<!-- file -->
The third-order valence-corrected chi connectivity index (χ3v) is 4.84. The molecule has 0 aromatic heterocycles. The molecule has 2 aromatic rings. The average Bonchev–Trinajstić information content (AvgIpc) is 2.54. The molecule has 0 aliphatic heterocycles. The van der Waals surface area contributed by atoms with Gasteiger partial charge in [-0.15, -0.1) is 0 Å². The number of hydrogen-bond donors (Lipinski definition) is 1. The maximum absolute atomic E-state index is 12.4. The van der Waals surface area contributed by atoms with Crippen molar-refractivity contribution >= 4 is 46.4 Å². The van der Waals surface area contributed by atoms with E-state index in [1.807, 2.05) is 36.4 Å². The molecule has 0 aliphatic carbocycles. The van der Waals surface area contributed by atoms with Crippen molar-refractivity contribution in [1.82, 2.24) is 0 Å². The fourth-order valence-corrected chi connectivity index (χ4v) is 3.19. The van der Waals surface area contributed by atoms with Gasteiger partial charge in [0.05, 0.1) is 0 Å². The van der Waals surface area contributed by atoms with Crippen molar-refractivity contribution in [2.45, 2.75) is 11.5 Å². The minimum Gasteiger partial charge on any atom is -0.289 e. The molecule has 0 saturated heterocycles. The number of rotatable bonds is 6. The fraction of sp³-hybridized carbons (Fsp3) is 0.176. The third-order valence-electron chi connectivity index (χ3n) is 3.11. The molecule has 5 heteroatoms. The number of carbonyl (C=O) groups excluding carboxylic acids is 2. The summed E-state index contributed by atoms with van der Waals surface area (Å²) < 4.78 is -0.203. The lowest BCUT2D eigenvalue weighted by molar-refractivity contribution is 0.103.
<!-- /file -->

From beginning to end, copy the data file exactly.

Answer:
The third-order valence-corrected chi connectivity index (χ3v) is 4.84. The molecule has 0 aromatic heterocycles. The molecule has 2 aromatic rings. The average Bonchev–Trinajstić information content (AvgIpc) is 2.54. The molecule has 0 aliphatic heterocycles. The van der Waals surface area contributed by atoms with Gasteiger partial charge in [-0.15, -0.1) is 0 Å². The number of hydrogen-bond donors (Lipinski definition) is 1. The maximum absolute atomic E-state index is 12.4. The van der Waals surface area contributed by atoms with Crippen molar-refractivity contribution >= 4 is 46.4 Å². The van der Waals surface area contributed by atoms with E-state index in [1.807, 2.05) is 36.4 Å². The molecule has 0 aliphatic carbocycles. The van der Waals surface area contributed by atoms with Crippen molar-refractivity contribution in [1.82, 2.24) is 0 Å². The fourth-order valence-corrected chi connectivity index (χ4v) is 3.19. The van der Waals surface area contributed by atoms with Gasteiger partial charge in [0.05, 0.1) is 0 Å². The van der Waals surface area contributed by atoms with Crippen molar-refractivity contribution in [2.45, 2.75) is 11.5 Å². The minimum Gasteiger partial charge on any atom is -0.289 e. The molecule has 0 saturated heterocycles. The number of rotatable bonds is 6. The fraction of sp³-hybridized carbons (Fsp3) is 0.176. The third-order valence-electron chi connectivity index (χ3n) is 3.11. The molecule has 5 heteroatoms. The number of carbonyl (C=O) groups excluding carboxylic acids is 2. The summed E-state index contributed by atoms with van der Waals surface area (Å²) < 4.78 is -0.203. The lowest BCUT2D eigenvalue weighted by molar-refractivity contribution is 0.103.